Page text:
Turkey Report 2015

Escalation of any authoritarian tendencies or derailment from democracy and an abrupt shift in the foreign policy formulations outlined in the report would affect Turkey’s strategic position as a NATO member and a candidate state to the European Union.

    • Turkey Report 2015
    • Author(s)
      • Turkey Institute
      Turkey Institute
      Paperback | 23 pages
      6 August 2015
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Turkey Institute publishes an annual Turkey Report providing succinct insight and analysis into the most significant developments of the past year. This first report has been assembled using the collective effort, expertise and input of our research fellows. The structure of the report is as follows: it begins by listing key developments in Turkey from May 2014 to June 2015. The report then discusses the trajectory of the Kurdish peace process carried out by Turkey’s government and the Kurdish armed group, the Kurdistan Workers’ Party (PKK). Given its wider implications for Turkey’s form of governance, the report then examines President Recep Tayyip Erdoğan’s presidency as well as the run-up to and the results of Turkey’s 2015 general elections. This is followed by an appraisal of the repercussions in 2015 of the derailed judicial investigations into government corruption and money laundering in December 2013. The report then considers Turkey’s foreign relations with the Western world. The report concludes with an analysis of Turkey’s economy that is demonstrating promising macroeconomic highs as well as heightened structural weaknesses.

Overview of Turkey Between May 2014 and June 2015

  • Turkey’s political and social scene has become very complicated and volatile following the 2013 Gezi Park protests, anti-corruption investigations and regional problems.
  • Overall, there has been regression in Turkey this year at a number of levels: democracy, human rights, rule of law, transparency and accountability, trust in politics, and economic conditions.
  • This regression is owed in large part to Erdoğan’s growing authoritarianism as demonstrated by the systematic undoing of mechanisms that maintain the separation of powers, the relentless and aggressive persecution of journalists and social media users and the pressure exerted on the business and third sector in Turkey.
  • During this period and in chronological order, Turkey elected a new president for the first time by popular vote; the Justice and Development Party (AKP) appointed Ahmet Davutoğlu as its new leader, who as a result also became the unelected Prime Minister of Turkey and Turkey held its 24th general election in 2015.
  • President Erdoğan campaigned on behalf of the AKP in the run-up to the general election. He continued to employ a combative and conspiratorial rhetoric, vilifying opposition-party leaders, foreign governments, foreign media outlets and a range of domestic groups. By campaigning on behalf of the AKP, President Erdoğan flouted election laws as well as the constitutional requirement that the President remain impartial on party political matters.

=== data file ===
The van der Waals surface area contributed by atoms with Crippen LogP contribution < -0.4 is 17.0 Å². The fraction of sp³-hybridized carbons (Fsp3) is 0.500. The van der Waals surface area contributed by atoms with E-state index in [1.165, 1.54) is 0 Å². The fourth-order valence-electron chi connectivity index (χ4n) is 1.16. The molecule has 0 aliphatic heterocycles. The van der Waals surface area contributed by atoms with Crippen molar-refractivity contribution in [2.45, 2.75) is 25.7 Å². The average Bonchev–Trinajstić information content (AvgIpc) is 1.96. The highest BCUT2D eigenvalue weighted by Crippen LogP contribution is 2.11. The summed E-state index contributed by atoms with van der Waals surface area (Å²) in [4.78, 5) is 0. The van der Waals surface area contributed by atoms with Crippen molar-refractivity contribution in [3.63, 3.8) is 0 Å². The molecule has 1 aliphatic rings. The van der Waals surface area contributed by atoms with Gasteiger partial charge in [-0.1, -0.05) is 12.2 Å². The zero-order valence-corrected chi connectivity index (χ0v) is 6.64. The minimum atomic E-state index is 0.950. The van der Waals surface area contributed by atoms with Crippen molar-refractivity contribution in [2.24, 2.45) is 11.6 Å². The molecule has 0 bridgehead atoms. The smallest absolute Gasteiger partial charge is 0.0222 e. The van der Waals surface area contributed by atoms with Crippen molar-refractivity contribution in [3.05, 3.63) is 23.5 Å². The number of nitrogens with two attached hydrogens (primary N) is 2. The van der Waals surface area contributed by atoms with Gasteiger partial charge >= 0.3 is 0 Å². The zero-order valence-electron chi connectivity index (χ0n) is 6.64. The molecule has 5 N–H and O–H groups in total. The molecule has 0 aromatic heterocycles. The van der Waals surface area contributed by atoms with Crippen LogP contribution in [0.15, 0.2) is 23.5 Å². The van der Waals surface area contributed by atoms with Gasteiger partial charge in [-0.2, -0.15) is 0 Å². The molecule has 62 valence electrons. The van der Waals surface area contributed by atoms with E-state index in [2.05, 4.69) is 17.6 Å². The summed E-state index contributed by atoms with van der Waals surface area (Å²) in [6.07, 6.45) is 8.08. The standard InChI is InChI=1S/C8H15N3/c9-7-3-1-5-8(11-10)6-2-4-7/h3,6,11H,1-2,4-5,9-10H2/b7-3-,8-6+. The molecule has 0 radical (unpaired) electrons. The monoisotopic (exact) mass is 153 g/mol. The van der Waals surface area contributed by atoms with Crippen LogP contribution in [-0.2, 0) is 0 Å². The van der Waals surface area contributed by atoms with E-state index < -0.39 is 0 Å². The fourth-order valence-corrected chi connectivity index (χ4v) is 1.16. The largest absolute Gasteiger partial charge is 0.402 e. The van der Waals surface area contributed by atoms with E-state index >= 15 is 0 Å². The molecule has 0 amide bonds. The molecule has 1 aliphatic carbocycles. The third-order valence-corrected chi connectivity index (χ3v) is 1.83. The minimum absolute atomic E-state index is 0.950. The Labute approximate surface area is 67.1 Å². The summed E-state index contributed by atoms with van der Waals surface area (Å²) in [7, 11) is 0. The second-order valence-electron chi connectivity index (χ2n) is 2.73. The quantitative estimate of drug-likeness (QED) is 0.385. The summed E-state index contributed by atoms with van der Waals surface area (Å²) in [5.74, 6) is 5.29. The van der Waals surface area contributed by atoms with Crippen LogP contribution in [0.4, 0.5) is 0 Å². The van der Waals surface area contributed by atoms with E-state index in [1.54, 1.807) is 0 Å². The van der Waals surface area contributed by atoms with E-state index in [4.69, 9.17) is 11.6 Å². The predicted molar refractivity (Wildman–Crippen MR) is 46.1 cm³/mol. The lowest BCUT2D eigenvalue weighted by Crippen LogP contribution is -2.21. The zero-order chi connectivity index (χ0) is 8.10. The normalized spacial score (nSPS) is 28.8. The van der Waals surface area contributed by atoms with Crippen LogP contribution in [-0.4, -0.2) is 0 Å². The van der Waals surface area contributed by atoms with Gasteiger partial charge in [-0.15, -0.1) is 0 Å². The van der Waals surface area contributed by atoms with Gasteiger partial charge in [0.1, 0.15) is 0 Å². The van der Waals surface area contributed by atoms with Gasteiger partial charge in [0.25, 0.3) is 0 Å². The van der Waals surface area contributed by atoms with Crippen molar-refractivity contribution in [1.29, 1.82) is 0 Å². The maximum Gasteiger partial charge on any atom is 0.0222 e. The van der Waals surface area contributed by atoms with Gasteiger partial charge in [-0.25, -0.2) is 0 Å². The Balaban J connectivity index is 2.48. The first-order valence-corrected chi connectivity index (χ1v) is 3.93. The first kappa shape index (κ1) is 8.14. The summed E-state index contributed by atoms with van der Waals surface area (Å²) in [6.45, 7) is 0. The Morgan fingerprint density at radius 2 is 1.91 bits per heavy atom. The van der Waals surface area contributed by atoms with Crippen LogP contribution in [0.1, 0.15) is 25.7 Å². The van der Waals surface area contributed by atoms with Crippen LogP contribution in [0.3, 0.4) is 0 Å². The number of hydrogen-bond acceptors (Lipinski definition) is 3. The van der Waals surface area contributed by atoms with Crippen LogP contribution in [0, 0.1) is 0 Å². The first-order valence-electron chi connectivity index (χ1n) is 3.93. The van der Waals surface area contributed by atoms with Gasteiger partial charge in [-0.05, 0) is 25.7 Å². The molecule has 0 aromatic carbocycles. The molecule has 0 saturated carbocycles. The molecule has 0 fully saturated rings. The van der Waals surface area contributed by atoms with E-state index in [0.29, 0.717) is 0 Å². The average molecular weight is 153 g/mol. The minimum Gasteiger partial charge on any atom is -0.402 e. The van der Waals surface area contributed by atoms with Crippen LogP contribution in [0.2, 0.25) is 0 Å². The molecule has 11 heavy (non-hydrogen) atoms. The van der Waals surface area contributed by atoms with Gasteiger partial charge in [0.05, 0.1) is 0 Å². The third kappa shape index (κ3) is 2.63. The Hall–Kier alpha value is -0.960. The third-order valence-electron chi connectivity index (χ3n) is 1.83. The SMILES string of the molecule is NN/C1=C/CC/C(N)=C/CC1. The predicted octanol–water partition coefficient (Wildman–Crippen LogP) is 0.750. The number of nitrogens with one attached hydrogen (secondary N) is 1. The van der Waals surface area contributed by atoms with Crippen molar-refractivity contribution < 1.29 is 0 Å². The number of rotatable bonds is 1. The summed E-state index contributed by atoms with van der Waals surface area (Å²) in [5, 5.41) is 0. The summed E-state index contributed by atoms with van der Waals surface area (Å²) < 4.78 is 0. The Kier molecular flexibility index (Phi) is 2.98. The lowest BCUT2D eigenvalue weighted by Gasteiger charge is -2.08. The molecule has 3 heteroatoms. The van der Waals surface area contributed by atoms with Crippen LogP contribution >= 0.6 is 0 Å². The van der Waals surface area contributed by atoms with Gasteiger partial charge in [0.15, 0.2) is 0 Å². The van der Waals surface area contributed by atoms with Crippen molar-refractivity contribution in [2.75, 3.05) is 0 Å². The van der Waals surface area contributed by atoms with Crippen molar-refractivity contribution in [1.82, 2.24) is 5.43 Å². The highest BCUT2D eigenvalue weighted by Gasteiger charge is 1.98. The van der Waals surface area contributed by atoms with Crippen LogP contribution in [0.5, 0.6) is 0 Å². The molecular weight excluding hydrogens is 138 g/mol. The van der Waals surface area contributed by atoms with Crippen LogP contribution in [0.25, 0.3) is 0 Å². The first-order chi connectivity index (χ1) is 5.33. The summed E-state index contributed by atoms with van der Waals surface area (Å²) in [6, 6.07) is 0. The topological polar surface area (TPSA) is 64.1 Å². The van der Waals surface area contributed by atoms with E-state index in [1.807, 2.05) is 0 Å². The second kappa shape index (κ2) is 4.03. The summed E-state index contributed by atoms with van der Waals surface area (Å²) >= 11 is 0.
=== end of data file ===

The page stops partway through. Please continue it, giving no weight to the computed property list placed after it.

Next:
• On 7th June 2015, Turkey held its 25th general elections in which 20 political parties and 165 independents took part. 48 million voters went to the ballot box (86.5% turnout) with AKP gaining 40.8%, the People’s Republic Party (CHP) gaining 25% and the Nationalist Action Party (MHP) gaining 16.3% of the vote. The most significant gain in the election was by the People’s Democratic Party (HDP), which gained 13.1%, passing the 10 per cent threshold. As a result, the AKP lost its majority in government for the first time in 13 years, forcing it to explore a coalition or minority government. Since Erdoğan turned the general election into a referendum about his leadership and a vote for an executive presidency, the loss of the AKP’s majority is seen as a snub by the electorate to Erdoğan despite the party’s considerable share of the vote. On the other hand, despite being the smallest party in parliament, there is little doubt that the winner in this election was the HDP as it managed to overcome the parliamentary threshold of 10% for the first time in its history of championing the Kurdish cause.
  • The Turkish government continues to pursue an assertive foreign policy towards neighbouring countries in the Middle East. Turkey became directly involved in the internal politics of countries such as Syria and Egypt and now has no Ambassador in Syria, Egypt and Israel.
  • The government’s efforts to resolve Turkey’s Kurdish issue have stalled. While a number of symbolic steps were taken by the government, no tangible progress was achieved. The process has been frozen for now following critical statements and a surge in nationalist rhetoric by President Erdoğan in the run up to the general election earlier this year.

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